5 Things to Consider When Hiring Entry Level Sales People
In some ways, hiring sales staff is easier than hiring for other types of positions. Most salespeople are evaluated on the revenue they generate, which means hiring managers have hard data to consider when making their decisions. Success has a clear definition, and past success (or lack thereof) can be a strong indicator of future performance.
But, when it comes to hiring entry-level sales reps, things can get a little tricky. Recent grads are less likely to have relevant work experience, and few majors clearly align with a career in sales.
Some companies choose to navigate this situation by recruiting and hiring only from top-tier schools, assuming that students with the best academic performance will make the best salespeople. In the process, they’re ignoring a huge population of potentially qualified job seekers who hail from schools with less cachet. While hiring managers who adopt this strategy are sure to meet some bright young people (many of whom could potentially be strong sales reps), they simply aren’t using the most appropriate criteria to build a solid candidate pool. Students are accepted to competitive universities based on their grades, test scores and extra-curricular activities; none of these factors necessarily indicate an aptitude for sales.
If a candidate’s alma mater isn’t a strong indicator of how hirable they are, what is? Here are five qualities to look for when recruiting entry-level sales staff.
It takes a certain amount of chutzpah to make a cold call or ask a potential client for a sales meeting, especially when you’re new to the work force. Look for candidates who carry themselves with confidence, use eye contact and feel comfortable talking about their past accomplishments. Some sales managers will even say they look for a touch of arrogance, but be careful. A rep who’s young and cocky can appear entitled, which can be a turn-off for clients.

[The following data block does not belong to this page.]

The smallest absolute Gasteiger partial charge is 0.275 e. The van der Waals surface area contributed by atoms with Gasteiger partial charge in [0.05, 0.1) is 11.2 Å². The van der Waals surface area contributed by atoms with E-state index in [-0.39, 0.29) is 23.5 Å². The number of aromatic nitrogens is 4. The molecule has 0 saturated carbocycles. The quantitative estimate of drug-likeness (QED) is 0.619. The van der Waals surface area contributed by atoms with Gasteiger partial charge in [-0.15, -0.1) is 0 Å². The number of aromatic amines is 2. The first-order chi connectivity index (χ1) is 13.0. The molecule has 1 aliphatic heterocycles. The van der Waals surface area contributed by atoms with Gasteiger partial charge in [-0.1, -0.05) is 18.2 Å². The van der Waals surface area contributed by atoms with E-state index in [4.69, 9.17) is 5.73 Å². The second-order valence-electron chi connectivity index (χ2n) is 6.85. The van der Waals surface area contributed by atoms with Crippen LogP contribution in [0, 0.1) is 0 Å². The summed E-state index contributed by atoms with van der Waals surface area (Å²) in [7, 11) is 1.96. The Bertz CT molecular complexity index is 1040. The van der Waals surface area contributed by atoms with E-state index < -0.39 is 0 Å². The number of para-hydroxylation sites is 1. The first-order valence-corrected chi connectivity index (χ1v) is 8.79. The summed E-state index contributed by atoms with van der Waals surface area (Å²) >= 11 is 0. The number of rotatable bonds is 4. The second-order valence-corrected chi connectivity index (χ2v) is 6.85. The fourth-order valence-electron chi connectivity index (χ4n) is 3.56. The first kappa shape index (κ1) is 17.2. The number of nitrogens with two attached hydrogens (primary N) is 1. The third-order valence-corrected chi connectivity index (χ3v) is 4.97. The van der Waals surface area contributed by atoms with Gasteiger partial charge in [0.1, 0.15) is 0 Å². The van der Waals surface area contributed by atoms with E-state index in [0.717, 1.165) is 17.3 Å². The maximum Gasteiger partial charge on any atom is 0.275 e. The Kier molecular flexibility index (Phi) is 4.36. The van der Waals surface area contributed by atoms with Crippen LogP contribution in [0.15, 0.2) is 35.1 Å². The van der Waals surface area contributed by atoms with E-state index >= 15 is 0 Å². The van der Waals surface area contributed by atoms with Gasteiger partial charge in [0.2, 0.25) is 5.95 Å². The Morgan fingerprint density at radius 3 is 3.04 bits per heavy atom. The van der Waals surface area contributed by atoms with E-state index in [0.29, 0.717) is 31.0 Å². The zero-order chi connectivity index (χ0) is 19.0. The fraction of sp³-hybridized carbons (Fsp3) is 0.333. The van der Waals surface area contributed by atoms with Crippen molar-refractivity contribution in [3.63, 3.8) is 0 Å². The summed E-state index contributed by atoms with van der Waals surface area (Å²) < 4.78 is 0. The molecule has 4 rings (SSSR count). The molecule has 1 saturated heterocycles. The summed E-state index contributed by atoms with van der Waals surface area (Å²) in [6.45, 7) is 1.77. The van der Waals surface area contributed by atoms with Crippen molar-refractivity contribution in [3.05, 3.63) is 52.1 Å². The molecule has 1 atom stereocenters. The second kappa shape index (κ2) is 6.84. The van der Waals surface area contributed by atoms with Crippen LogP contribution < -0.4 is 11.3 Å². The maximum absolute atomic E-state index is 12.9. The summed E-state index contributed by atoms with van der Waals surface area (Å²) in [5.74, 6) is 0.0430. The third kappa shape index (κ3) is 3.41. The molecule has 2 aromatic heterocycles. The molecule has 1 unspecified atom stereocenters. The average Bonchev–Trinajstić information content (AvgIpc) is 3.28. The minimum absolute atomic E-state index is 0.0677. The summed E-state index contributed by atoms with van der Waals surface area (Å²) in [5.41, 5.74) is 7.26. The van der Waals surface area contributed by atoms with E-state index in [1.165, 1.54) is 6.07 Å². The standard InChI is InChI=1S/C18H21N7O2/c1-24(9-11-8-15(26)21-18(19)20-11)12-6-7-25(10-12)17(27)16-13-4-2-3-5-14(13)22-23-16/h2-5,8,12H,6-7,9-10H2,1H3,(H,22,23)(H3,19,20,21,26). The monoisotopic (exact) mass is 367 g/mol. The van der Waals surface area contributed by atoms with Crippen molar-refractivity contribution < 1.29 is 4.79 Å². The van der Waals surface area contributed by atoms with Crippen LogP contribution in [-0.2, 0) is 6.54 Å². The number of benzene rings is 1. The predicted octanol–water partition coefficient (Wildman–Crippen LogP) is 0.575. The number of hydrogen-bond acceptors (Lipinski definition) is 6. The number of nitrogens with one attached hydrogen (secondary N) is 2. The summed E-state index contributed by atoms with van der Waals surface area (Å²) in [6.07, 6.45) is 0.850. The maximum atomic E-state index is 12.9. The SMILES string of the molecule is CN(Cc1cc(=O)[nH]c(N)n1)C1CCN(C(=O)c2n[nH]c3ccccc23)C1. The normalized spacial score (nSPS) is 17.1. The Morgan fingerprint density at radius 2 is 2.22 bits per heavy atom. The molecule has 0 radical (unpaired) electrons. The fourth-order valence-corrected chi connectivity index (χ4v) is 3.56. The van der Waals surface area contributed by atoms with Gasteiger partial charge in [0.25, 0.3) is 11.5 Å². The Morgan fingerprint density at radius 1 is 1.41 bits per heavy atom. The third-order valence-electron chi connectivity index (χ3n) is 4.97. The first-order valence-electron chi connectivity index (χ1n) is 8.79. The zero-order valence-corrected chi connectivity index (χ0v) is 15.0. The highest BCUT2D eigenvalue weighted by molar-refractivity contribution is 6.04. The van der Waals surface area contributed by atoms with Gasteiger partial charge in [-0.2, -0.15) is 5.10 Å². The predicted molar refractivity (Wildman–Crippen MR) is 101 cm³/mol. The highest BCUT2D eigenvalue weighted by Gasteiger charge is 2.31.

Consider asking candidates to deliver a brief presentation about themselves or an industry topic. You’ll not only be able to gauge how well they perform under pressure, but you’ll get a sense of their level of preparedness. Can they go off script and think on their feet? Ask them slightly off-topic questions to see how they respond. Listening Skills
Good sales people get how important it is to know their audience and understand their needs. This requires solid listening skills, as well as the ability to communicate to the client that their concerns have been heard. Make note of each candidate’s questions during the interview. Are they specific to the company and its goals? Do they reference points covered earlier in the interview? More generic questions (or no questions at all) could indicate that the interviewee hasn’t been listening or doesn’t understand the importance of reflecting back what’s been communicated to them.
Positivity and Enthusiasm
Sales comes with its fair share of rejection. Only “glass half full” types can be turned down multiple times a day and not feel discouraged. Sales reps should be upbeat and have the ability to roll with the punches. Get interviewees to talk about past failures and see if their tendency is to respond to challenges in a solution-oriented manner. Or, try saying this: “Tell me about a time that you turned a ‘no’ into a ‘yes.’”
Most sales transactions aren’t simple. They require multiple interactions and tireless follow-up. Use the hiring process to judge candidates’ ability to stay in touch and top-of-mind. Was their thank you note thoughtful? (If they failed to send a thank you note in a timely manner, they’re definitely not cut out for sales.) Are they good at being persistent without being a pest? Strong salespeople are capable of staying hungry without appearing desperate.
Jenessa Connor is a Brooklyn-based freelance writer and young adult author. If you don’t find her in front of her computer, check the local movie theaters and restaurants, Prospect Park or the gym at CrossFit 718.